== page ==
I was very proud this week to lead the University in celebrating our 70th anniversary. It was a great honour for me to stand alongside three of our former Vice-Chancellors and members of our community past and present to reflect back on all that we have achieved in these past seven decades. I was especially delighted to hear from Megan Stoyles, Dr Elizabeth Reid AO, Professor Bruce Chapman AM, Professor Mick Dodson AM and Professor Penny Sackett who each shared very special memories of our University, its evolution through time and the role we have played in the social transformation of our nation.
As I said in my speech, our birthday is a day both to celebrate our achievements and to look forward. We are a young institution, and those at ANU today have the privilege of writing the next chapter of this University's history, and the responsibility of handing to coming generations an institution even greater than the one we have inherited. I was pleased to announce some initiatives that set us on the path of building the university to which we all aspire. These include:
- providing substantial start-up grants for high-potential early and mid-career researchers, enabling us to compete against any institution in the world;
- changing the way that ANU admits students by considering the whole person, not just their ATAR score;
- establishing the award of Distinguished Educator to recognise great teaching;
- launching a Post-Doctoral Fellowship program for Indigenous PhD graduates designed to develop academic careers and lead to faculty positions;
- extending the residential experience by providing any student who wants to live on campus the opportunity to do so, including postgraduate students and students with children by 2021;
- committing to revitalising Union Court as the beating heart of the University community.
Having the chance to meet so many of our students, staff and our alumni is one of the best things about my job. This week, I met many new people at the 70th Anniversary celebrations. I was also fortunate to spend an hour with a surprisingly large group of students at 'Burgers with Brian', which I hope will be the first of many student catch up forums. Hosted by ANUSA, I hope to make these 'catch ups' a monthly occurrence. The theme of this month's event was university funding. There were some great questions raised around how ANU is funded, the pros and cons of fee deregulation and a discussion around flagship courses. We also talked about the School of Culture, History and Language, the National Institutes Grant and how can improve access to the University. These forums provide a great opportunity for me to engage with our students and I encourage you to come along to the next one on 30 August 2016 if you can, where the topic will be student accommodation.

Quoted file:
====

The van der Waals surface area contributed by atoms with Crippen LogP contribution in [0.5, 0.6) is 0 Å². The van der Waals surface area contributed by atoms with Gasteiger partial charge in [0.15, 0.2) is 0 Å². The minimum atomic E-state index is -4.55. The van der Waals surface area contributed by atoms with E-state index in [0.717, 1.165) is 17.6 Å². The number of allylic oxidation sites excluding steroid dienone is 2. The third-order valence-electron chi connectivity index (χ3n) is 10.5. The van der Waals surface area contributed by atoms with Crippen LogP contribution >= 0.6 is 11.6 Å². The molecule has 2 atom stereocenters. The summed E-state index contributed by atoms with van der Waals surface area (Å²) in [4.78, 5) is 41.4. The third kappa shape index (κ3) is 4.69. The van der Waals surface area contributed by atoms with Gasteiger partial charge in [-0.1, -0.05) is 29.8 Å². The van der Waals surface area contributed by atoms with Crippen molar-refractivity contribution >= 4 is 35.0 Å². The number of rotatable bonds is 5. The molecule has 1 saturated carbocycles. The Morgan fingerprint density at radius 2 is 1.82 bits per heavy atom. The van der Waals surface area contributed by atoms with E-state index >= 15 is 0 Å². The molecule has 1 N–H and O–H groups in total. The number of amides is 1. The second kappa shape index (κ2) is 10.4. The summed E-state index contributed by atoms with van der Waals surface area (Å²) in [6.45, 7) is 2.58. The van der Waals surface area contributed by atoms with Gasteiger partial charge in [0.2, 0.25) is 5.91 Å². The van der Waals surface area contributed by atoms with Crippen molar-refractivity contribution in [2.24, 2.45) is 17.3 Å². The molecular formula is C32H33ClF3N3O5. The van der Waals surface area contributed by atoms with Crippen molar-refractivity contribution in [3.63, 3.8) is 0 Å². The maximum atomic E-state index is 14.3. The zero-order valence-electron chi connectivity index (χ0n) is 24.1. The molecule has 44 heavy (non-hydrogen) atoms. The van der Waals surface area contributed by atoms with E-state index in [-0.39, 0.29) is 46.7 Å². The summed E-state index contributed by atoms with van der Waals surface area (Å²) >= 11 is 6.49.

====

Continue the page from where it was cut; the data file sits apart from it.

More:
This week we also announced that the University had signed a 30-year concession agreement with investment management firm H.R.L Morrison and Co over nine ANU student residences - Burton & Garran Hall, Graduate House, Toad Hall, Ursula Hall, Davey Lodge, Lena Karmel Lodge, Kinloch Lodge and Warrumbul Lodge and the new SA5 residence. The agreement will give ANU, which retains ownership of the buildings, the opportunity to upgrade and improve student accommodation, help meet the strong demand for student accommodation, and keep tariffs affordable. I announced on Monday that from next year, all student residences at ANU will have pastoral care that matches the best on campus - with a ratio of 25 students to each Senior Resident.
In case you missed it we also welcomed home internationally-renowned music scholar Professor Malcolm Gillies AM, who has returned to ANU to lead the School of Music while we finalise community consultations on the school and work to appoint a permanent head of school. Professor Gilles has previously been Deputy Vice-Chancellor of ANU, and has served as president of both the Australian Academy of Humanities and the Council for the Humanities, Arts and Social Sciences. You can listen to his interview with 666 ABC Canberra's Alex Sloan.
Finally, we recently lost a great friend to this university. Professor John Love arrived ANU in 1973 as a researcher and is recognised as pioneer of fibre optics which have revolutionised communications over the past 40 years. He was a brilliant researcher, gifted teacher, extraordinarily generous in every way and a friend of mine. I know he will be deeply missed by all who knew him. ANU will be holding a memorial service to honour John's life at 10.30am, Wednesday 17 August at University House. If you would like to attend please register so we can make sure we can accommodate everyone.
with best wishes